In this special column highlighting artefacts from the diverse National Collection, four conservators and one conservation scientist from the Heritage Conservation Centre share with us an artefact that speaks to them and the conservation process required for each unique item.
Text by Phua Xu Mei, Assistant Conservation Scientist
Read the full MUSE SG Vol 14. Issue 1
A silver flask from the Tang dynasty (618–907) was one of many luxurious metalware recovered from a shipwreck that had occurred over 1,100 years ago off Sumatra. Besides their opulent appeal, gold and silver vessels were also popular among the Tang elite because it was believed that drinking and eating from them would enhance one’s longevity.
This particular flask is notable for its large size and intricate workmanship. It is fully gilded, covered with the lush decoration of leaves and petals, and the handle is shaped like a snake. The pair of mandarin ducks on either side symbolise marital fidelity and harmony in traditional Chinese culture, as they are believed to mate with a single partner for life.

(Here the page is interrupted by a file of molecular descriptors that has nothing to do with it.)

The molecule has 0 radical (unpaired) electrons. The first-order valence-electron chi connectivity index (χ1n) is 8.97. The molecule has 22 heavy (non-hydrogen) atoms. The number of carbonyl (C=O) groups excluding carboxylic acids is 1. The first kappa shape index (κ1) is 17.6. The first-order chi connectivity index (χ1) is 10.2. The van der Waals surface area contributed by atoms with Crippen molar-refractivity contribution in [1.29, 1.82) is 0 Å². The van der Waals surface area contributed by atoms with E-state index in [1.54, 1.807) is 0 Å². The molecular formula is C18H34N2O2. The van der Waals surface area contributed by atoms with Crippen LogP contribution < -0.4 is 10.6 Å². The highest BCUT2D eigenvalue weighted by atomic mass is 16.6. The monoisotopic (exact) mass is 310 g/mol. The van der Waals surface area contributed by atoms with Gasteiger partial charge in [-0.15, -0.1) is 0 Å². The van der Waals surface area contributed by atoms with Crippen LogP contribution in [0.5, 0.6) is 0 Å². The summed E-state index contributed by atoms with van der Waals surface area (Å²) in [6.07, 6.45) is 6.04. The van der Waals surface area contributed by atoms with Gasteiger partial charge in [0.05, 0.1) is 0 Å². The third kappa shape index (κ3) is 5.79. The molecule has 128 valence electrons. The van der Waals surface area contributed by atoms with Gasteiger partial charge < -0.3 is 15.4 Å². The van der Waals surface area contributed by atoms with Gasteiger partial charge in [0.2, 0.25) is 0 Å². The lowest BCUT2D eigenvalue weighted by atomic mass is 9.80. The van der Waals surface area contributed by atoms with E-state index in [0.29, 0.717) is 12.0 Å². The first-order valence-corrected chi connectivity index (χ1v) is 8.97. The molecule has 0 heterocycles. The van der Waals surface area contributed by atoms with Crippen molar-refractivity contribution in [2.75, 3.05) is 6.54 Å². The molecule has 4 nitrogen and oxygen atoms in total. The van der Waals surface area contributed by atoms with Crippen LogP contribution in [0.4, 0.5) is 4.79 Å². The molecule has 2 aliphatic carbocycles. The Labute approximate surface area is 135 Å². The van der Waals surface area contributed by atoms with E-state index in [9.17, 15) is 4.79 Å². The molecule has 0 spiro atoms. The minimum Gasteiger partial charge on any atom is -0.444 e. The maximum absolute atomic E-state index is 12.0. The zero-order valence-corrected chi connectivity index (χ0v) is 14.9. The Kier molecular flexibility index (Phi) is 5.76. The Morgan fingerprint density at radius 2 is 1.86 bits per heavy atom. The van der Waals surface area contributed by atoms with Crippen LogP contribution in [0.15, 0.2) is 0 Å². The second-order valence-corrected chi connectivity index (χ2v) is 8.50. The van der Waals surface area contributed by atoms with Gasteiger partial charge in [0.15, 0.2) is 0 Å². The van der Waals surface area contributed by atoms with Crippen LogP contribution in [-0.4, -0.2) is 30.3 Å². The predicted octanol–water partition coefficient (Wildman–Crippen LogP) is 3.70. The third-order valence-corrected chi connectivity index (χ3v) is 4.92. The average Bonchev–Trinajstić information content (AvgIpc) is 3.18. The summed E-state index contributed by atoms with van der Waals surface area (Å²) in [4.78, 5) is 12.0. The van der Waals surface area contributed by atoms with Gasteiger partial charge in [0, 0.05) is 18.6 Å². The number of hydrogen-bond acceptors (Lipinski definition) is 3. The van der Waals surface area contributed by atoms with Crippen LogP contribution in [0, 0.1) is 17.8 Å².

During conservation, the flask was observed to have foreign material deposits on its surface. Scientific analysis was thus carried out to identify the deposits in order to determine what conservation work was needed—for example, whether the deposits should be removed or retained.
A glossy light-coloured deposit found on the underside of the flask was identified as aragonite, a form of calcium carbonate found in the marine environment. Another dull brown substance found atop the flask’s base was identified to be an acrylic polymer. Since acrylic was only invented after the Tang dynasty, it was likely from later alterations. It is not uncommon to find non-original material on artefacts, as these could have accumulated from the environment or from previous repairs. They are reminders that artefacts require consistent conservation to withstand the test of time.
Being a conservation scientist, I am privy to the intricacies of artefacts up-close and can uncover their secrets—a very fortunate position, indeed. Information gleaned from analysis helps to tell the story behind an artefact, and as the writer Maya Angelou puts it: “There is no greater agony than bearing an untold story inside you.”